The mission’s extension, which goes through September 2017, is named for the Saturnian summer solstice occurring in May 2017. The northern summer solstice marks the beginning of summer in the northern hemisphere and winter in the southern hemisphere. Since Cassini arrived at Saturn just after the planet’s northern winter solstice, the extension will allow for the first study of a complete seasonal period.

    The mission ended on September 15, 2017, when Cassini’s trajectory took it into Saturn’s upper atmosphere and it burned up.

    NASA image
    ESA50 Logo large

    Italian Space Agency

  • richardmitnick 12:10 pm on April 23, 2019 Permalink | Reply
    Tags: "Falsifiability and physics", , , Basic Research, , , , , Karl Popper (1902-1994) "The Logic of Scientific Discovery", , ,   

    From Symmetry: “Falsifiability and physics” 

    Symmetry Mag
    From Symmetry

    Matthew R. Francis

    Illustration by Sandbox Studio, Chicago with Corinne Mucha

    Can a theory that isn’t completely testable still be useful to physics?

    What determines if an idea is legitimately scientific or not? This question has been debated by philosophers and historians of science, working scientists, and lawyers in courts of law. That’s because it’s not merely an abstract notion: What makes something scientific or not determines if it should be taught in classrooms or supported by government grant money.

    The answer is relatively straightforward in many cases: Despite conspiracy theories to the contrary, the Earth is not flat. Literally all evidence is in favor of a round and rotating Earth, so statements based on a flat-Earth hypothesis are not scientific.

    In other cases, though, people actively debate where and how the demarcation line should be drawn. One such criterion was proposed by philosopher of science Karl Popper (1902-1994), who argued that scientific ideas must be subject to “falsification.”

    Popper wrote in his classic book The Logic of Scientific Discovery that a theory that cannot be proven false—that is, a theory flexible enough to encompass every possible experimental outcome—is scientifically useless. He wrote that a scientific idea must contain the key to its own downfall: It must make predictions that can be tested and, if those predictions are proven false, the theory must be jettisoned.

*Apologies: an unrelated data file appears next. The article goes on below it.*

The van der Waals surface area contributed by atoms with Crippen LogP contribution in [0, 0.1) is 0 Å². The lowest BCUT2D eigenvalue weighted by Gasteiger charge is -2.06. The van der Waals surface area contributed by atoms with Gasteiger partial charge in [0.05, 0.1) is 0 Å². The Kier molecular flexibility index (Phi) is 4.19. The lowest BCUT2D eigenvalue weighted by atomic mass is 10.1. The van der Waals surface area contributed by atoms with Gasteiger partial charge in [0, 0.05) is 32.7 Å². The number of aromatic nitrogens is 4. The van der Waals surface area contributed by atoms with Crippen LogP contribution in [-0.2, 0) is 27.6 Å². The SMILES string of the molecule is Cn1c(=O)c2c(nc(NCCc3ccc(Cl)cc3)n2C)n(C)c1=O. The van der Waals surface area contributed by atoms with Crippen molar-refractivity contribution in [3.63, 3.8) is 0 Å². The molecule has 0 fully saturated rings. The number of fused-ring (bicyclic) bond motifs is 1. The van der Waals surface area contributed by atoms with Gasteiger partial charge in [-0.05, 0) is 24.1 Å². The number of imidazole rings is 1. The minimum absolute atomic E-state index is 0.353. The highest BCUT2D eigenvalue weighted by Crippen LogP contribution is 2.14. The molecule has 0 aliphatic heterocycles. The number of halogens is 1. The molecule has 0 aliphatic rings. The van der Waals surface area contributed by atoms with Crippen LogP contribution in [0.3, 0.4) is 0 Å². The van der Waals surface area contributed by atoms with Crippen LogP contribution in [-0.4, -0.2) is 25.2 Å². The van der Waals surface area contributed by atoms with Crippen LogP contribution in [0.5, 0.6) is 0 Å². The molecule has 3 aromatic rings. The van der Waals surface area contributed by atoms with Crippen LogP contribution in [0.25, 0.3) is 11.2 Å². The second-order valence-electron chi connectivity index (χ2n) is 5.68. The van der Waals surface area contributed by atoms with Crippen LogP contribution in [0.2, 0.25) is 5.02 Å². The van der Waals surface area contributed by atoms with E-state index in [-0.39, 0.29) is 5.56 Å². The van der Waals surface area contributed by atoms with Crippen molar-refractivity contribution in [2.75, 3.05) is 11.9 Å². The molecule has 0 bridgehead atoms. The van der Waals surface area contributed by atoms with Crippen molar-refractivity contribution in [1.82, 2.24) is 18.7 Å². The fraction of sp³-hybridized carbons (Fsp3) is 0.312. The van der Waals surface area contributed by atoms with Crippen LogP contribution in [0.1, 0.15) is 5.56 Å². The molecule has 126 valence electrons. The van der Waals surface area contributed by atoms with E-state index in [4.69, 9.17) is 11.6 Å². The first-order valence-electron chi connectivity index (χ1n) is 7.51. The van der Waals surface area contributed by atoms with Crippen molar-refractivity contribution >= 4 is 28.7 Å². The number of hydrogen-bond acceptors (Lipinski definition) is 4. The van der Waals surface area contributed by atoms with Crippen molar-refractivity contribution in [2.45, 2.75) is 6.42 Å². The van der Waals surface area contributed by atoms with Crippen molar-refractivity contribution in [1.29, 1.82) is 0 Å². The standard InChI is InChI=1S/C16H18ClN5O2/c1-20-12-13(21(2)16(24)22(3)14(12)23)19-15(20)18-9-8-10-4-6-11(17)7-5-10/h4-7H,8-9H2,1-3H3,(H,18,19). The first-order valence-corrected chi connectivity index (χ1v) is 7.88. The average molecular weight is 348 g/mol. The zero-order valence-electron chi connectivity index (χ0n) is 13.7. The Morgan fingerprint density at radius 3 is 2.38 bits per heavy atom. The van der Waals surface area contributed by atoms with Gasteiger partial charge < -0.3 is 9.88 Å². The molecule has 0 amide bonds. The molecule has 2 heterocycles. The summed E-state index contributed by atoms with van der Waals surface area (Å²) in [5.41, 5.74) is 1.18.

When writing this, Popper was less concerned with physics than he was with theories like Freudian psychology and Stalinist history. These, he argued, were not falsifiable because they were vague or flexible enough to incorporate all the available evidence and therefore immune to testing.

    But where does this falsifiability requirement leave certain areas of theoretical physics? String theory, for example, involves physics on extremely small length scales unreachable by any foreseeable experiment.

    String Theory depiction. Cross section of the quintic Calabi–Yau manifold Calabi yau.jpg. Jbourjai (using Mathematica output)

    Cosmic inflation, a theory that explains much about the properties of the observable universe, may itself be untestable through direct observations.

    Some critics believe these theories are unfalsifiable and, for that reason, are of dubious scientific value.

    At the same time, many physicists align with philosophers of science who identified flaws in Popper’s model, saying falsification is most useful in identifying blatant pseudoscience (the flat-Earth hypothesis, again) but relatively unimportant for judging theories growing out of established paradigms in science.

    “I think we should be worried about being arrogant,” says Chanda Prescod-Weinstein of the University of New Hampshire. “Falsifiability is important, but so is remembering that nature does what it wants.”